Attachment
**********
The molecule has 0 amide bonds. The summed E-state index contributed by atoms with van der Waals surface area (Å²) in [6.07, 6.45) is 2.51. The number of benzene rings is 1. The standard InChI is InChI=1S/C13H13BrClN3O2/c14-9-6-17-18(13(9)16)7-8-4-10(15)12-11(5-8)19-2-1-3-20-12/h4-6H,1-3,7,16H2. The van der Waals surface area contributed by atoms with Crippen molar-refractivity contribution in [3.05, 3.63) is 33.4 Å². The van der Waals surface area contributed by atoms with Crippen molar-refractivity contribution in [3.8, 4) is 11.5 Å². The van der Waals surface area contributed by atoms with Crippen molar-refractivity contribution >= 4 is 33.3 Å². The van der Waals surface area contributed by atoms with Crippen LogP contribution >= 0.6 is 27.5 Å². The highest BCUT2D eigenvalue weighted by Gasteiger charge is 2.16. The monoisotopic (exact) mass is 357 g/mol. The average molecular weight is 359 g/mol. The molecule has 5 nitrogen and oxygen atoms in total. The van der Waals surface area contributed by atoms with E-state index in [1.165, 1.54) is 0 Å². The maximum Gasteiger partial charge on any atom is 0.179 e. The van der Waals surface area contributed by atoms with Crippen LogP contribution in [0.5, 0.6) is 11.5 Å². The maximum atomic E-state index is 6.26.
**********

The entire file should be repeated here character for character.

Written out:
The molecule has 0 amide bonds. The summed E-state index contributed by atoms with van der Waals surface area (Å²) in [6.07, 6.45) is 2.51. The number of benzene rings is 1. The standard InChI is InChI=1S/C13H13BrClN3O2/c14-9-6-17-18(13(9)16)7-8-4-10(15)12-11(5-8)19-2-1-3-20-12/h4-6H,1-3,7,16H2. The van der Waals surface area contributed by atoms with Crippen molar-refractivity contribution in [3.05, 3.63) is 33.4 Å². The van der Waals surface area contributed by atoms with Crippen molar-refractivity contribution in [3.8, 4) is 11.5 Å². The van der Waals surface area contributed by atoms with Crippen molar-refractivity contribution >= 4 is 33.3 Å². The van der Waals surface area contributed by atoms with Crippen LogP contribution >= 0.6 is 27.5 Å². The highest BCUT2D eigenvalue weighted by Gasteiger charge is 2.16. The monoisotopic (exact) mass is 357 g/mol. The average molecular weight is 359 g/mol. The molecule has 5 nitrogen and oxygen atoms in total. The van der Waals surface area contributed by atoms with E-state index in [1.165, 1.54) is 0 Å². The maximum Gasteiger partial charge on any atom is 0.179 e. The van der Waals surface area contributed by atoms with Crippen LogP contribution in [0.5, 0.6) is 11.5 Å². The maximum atomic E-state index is 6.26.